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Two monarch butterflies perched on purple Liatris flowers.

Build Habitat for Pollinators

Pollinators are everywhere. Pollinators is a general term for native and honey bees, butterflies and moths, and other insects (and mammals) that assist plants with completing the cycle of life from flower to fruit, seed, and young plants by bringing pollen from the male part of the flower (stamen) to the female part of the same or another flower (stigma).  

Major threats to our butterflies and bees include disease and pesticides, habitat destruction, fragmentation, and degradation of remnant prairies that provide both nectar and host plants. There are many ways to improve habitat for pollinators in your backyard, vegetable or flower garden, as well as the prairie, woodlands and savanna.

Wisconsin Bee Identification Guide

Developed by Patrick Liesch, Christy Stewart, and Christine Wen, the Wisconsin Bee Identification Guide covers the different groups or families of native bees in our prairies, savannas, backyards, gardens, and pastures.

Image of the Wisconsin Bee Identification Guide

Bumble Bees of Wisconsin

An online guide, information, and on-going research. This University of Wisconsin website is intended to help share the fascinating life history and biology of bumbles, as well as teach how to identify and conserve them here in Wisconsin. Additionally, consider getting involved in bumble bee citizen science projects to help collect vital data for scientists across the region.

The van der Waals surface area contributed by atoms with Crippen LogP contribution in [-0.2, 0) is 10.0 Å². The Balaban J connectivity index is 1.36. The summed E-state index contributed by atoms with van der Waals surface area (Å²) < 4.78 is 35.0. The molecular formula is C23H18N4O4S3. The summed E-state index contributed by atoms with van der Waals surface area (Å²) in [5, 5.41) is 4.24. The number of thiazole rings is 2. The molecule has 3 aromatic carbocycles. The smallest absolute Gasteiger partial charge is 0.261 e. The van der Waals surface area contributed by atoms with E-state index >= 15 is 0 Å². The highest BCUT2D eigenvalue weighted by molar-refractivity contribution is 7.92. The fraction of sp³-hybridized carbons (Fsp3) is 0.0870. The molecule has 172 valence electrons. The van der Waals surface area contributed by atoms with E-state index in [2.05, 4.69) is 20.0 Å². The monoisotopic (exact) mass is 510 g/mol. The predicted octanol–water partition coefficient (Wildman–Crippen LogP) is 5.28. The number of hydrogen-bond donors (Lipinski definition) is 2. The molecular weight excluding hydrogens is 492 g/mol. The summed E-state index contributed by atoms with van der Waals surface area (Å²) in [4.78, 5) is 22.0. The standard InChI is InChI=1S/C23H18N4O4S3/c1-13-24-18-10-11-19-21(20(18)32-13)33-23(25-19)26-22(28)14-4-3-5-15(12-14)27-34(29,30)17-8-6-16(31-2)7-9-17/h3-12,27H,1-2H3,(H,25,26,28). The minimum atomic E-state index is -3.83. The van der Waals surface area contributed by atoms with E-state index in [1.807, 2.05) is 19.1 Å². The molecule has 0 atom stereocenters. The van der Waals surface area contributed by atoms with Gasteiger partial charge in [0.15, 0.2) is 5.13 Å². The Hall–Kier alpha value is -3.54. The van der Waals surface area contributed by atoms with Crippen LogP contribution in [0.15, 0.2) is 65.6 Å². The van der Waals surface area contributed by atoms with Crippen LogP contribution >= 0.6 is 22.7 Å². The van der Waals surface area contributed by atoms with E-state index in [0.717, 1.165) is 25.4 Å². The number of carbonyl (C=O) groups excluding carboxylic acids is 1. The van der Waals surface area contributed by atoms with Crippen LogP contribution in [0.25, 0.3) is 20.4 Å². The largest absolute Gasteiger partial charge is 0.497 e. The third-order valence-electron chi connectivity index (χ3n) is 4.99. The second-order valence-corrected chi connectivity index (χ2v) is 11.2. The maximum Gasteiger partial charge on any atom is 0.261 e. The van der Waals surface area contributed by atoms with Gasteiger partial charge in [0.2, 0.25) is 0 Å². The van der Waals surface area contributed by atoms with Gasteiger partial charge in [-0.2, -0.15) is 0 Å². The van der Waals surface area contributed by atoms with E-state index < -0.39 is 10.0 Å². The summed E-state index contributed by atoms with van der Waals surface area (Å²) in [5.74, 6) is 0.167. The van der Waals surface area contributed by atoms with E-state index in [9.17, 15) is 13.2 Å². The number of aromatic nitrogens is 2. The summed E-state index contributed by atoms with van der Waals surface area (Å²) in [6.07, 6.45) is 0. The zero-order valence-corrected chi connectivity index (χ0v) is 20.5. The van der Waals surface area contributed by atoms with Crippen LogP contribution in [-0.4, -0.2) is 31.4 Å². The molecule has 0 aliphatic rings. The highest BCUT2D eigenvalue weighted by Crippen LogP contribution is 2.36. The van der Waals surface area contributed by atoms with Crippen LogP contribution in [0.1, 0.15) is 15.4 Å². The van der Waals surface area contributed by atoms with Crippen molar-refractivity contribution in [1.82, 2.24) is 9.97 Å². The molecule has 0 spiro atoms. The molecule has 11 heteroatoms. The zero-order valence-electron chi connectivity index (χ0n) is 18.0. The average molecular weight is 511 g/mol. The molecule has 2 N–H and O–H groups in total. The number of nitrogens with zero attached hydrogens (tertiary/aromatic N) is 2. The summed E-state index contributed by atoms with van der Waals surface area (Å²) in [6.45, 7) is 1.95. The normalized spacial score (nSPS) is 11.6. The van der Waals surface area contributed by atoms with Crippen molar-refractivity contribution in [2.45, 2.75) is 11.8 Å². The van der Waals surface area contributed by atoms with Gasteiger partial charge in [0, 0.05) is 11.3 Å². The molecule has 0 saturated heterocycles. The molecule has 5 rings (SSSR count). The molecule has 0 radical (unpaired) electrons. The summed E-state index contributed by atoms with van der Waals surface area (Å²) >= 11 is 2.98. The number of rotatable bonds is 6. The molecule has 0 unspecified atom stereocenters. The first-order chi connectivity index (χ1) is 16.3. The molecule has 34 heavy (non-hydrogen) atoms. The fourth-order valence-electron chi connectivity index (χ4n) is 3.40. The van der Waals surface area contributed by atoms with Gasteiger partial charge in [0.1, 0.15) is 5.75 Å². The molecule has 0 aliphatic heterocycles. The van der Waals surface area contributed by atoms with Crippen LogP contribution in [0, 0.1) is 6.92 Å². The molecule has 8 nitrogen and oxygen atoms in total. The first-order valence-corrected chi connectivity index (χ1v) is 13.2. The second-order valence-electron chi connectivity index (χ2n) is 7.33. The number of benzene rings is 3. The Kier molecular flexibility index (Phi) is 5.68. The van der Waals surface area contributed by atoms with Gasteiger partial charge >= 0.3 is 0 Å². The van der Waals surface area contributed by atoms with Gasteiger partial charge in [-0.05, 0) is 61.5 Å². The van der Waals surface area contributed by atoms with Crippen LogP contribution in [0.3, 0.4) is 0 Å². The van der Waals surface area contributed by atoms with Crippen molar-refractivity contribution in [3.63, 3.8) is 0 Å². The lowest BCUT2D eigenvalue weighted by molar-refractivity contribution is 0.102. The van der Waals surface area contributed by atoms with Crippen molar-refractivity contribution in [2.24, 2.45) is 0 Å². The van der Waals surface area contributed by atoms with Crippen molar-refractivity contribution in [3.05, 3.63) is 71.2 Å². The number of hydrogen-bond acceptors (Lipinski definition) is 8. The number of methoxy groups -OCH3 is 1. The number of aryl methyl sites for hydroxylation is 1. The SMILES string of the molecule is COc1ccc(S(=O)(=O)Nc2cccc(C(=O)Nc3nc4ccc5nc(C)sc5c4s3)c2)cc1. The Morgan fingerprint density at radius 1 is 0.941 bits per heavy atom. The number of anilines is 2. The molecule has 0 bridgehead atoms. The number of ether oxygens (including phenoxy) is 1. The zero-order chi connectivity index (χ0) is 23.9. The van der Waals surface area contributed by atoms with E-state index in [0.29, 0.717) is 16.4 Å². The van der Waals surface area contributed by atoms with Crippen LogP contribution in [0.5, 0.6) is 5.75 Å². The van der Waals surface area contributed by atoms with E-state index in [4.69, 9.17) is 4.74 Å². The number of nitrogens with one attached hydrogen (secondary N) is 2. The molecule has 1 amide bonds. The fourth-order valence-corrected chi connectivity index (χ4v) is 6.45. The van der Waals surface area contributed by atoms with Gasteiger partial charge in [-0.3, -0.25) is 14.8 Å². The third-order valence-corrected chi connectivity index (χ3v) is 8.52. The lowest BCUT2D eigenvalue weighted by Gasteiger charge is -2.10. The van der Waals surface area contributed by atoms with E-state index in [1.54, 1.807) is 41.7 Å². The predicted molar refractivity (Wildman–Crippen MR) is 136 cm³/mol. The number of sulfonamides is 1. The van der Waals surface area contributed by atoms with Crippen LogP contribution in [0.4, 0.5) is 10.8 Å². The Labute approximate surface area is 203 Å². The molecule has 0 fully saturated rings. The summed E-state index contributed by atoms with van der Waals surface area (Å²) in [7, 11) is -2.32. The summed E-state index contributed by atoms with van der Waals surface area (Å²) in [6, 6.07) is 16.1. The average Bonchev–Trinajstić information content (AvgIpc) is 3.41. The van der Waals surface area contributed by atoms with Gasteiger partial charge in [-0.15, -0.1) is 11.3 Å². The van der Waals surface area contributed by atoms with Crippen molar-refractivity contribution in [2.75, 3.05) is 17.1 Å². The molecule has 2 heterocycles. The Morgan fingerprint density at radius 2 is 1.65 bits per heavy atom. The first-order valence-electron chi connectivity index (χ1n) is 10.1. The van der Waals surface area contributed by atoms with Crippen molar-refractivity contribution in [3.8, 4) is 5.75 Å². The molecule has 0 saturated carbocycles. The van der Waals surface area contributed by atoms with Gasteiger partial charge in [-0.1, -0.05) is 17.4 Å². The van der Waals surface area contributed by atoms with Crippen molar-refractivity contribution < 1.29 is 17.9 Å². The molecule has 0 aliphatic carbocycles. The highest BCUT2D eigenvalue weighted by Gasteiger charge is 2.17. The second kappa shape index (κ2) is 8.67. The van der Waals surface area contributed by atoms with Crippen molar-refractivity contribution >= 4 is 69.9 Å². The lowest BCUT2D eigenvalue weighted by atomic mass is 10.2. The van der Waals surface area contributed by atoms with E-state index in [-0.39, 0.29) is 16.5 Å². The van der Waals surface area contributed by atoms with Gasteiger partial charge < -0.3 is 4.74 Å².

A macro image of a rusty patched bumble bee on pink flowers.
Monarch butterfly perched on milkweed flower.Photo by Peter Gorman.

An online community of naturalists who enjoy learning about and sharing our observations of insects, spiders, and other related creatures. 

An orange butterfly with white spots perched on a coneflower.

Wisconsin Butterflies

A guide to all the butterflies of Wisconsin, with sighting location information collected by butterfly watchers across the state.

The Xerces Society Pollinator Meadow
Upper Midwest Installation Guide and Checklist

These instructions provide in-depth guidance on how to install nectar and pollen habitat for bees in the form of native wildflower meadows in Illinois, Indiana, Iowa, Michigan, Minnesota, and Wisconsin. To plan a specific project use this guide with the checklist found at the end of the document.

Front cover of Pollinator Meadow Installation guide

The Xerces Society Interseeding Wildflowers to Diversify Grasslands for Pollinators

Native bees, honey bees, monarch butterflies, and other pollinators important to our ecosystems and agriculture need grassland wildflowers to survive. The recent declines of these pollinators have elevated the urgency to diversify stands dominated by grasses or weeds by incorporating wildflowers.

This publication provides guidelines and specific strategies for interseeding wildflowers into established grasslands and identifies species of wildflowers most likely to establish and persist in the Midwest and Great Plains.

Front cover of Interseeding Wildflowers to Diversify Grasslands for Pollinators guide.

Visit our Resources page for more helpful information about pollinators and prairies:

Need more help? Not sure where to start?

Monarch butterflies perched on purple flowers.
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